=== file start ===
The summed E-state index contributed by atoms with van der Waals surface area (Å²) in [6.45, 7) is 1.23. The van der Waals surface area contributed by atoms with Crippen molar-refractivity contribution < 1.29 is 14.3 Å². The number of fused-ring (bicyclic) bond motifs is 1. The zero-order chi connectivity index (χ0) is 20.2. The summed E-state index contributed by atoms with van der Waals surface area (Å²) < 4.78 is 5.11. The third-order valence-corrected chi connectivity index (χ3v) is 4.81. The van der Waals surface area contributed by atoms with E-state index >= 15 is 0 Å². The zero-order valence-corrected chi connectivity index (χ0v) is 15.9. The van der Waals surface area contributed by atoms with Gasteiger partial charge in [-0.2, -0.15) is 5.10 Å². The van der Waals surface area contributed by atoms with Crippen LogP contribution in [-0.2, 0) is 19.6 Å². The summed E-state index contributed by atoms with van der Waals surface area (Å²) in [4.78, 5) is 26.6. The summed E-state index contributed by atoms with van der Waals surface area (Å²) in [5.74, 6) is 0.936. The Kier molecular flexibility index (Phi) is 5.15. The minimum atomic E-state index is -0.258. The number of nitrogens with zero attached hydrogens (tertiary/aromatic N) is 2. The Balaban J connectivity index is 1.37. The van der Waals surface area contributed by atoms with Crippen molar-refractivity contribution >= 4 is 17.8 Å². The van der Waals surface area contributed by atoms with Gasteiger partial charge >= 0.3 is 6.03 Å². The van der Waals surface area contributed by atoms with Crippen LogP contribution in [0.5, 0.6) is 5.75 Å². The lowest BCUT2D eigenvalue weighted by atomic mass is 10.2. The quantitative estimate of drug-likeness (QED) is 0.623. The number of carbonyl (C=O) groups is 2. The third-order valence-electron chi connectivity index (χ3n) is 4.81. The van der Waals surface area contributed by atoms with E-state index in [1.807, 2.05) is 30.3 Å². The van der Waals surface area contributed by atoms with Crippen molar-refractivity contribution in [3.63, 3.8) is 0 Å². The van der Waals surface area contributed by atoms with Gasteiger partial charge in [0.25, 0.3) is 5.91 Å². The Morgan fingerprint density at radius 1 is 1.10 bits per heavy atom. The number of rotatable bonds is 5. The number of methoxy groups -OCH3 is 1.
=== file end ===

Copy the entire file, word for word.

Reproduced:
The summed E-state index contributed by atoms with van der Waals surface area (Å²) in [6.45, 7) is 1.23. The van der Waals surface area contributed by atoms with Crippen molar-refractivity contribution < 1.29 is 14.3 Å². The number of fused-ring (bicyclic) bond motifs is 1. The zero-order chi connectivity index (χ0) is 20.2. The summed E-state index contributed by atoms with van der Waals surface area (Å²) < 4.78 is 5.11. The third-order valence-corrected chi connectivity index (χ3v) is 4.81. The van der Waals surface area contributed by atoms with E-state index >= 15 is 0 Å². The zero-order valence-corrected chi connectivity index (χ0v) is 15.9. The van der Waals surface area contributed by atoms with Gasteiger partial charge in [-0.2, -0.15) is 5.10 Å². The van der Waals surface area contributed by atoms with Crippen LogP contribution in [-0.2, 0) is 19.6 Å². The summed E-state index contributed by atoms with van der Waals surface area (Å²) in [4.78, 5) is 26.6. The summed E-state index contributed by atoms with van der Waals surface area (Å²) in [5.74, 6) is 0.936. The Kier molecular flexibility index (Phi) is 5.15. The minimum atomic E-state index is -0.258. The number of nitrogens with zero attached hydrogens (tertiary/aromatic N) is 2. The Balaban J connectivity index is 1.37. The van der Waals surface area contributed by atoms with Crippen molar-refractivity contribution >= 4 is 17.8 Å². The van der Waals surface area contributed by atoms with Gasteiger partial charge >= 0.3 is 6.03 Å². The van der Waals surface area contributed by atoms with Crippen LogP contribution in [0.5, 0.6) is 5.75 Å². The lowest BCUT2D eigenvalue weighted by atomic mass is 10.2. The quantitative estimate of drug-likeness (QED) is 0.623. The number of carbonyl (C=O) groups is 2. The third-order valence-electron chi connectivity index (χ3n) is 4.81. The van der Waals surface area contributed by atoms with E-state index in [1.807, 2.05) is 30.3 Å². The van der Waals surface area contributed by atoms with Crippen molar-refractivity contribution in [3.63, 3.8) is 0 Å². The van der Waals surface area contributed by atoms with Gasteiger partial charge in [0.25, 0.3) is 5.91 Å². The Morgan fingerprint density at radius 1 is 1.10 bits per heavy atom. The number of rotatable bonds is 5. The number of methoxy groups -OCH3 is 1.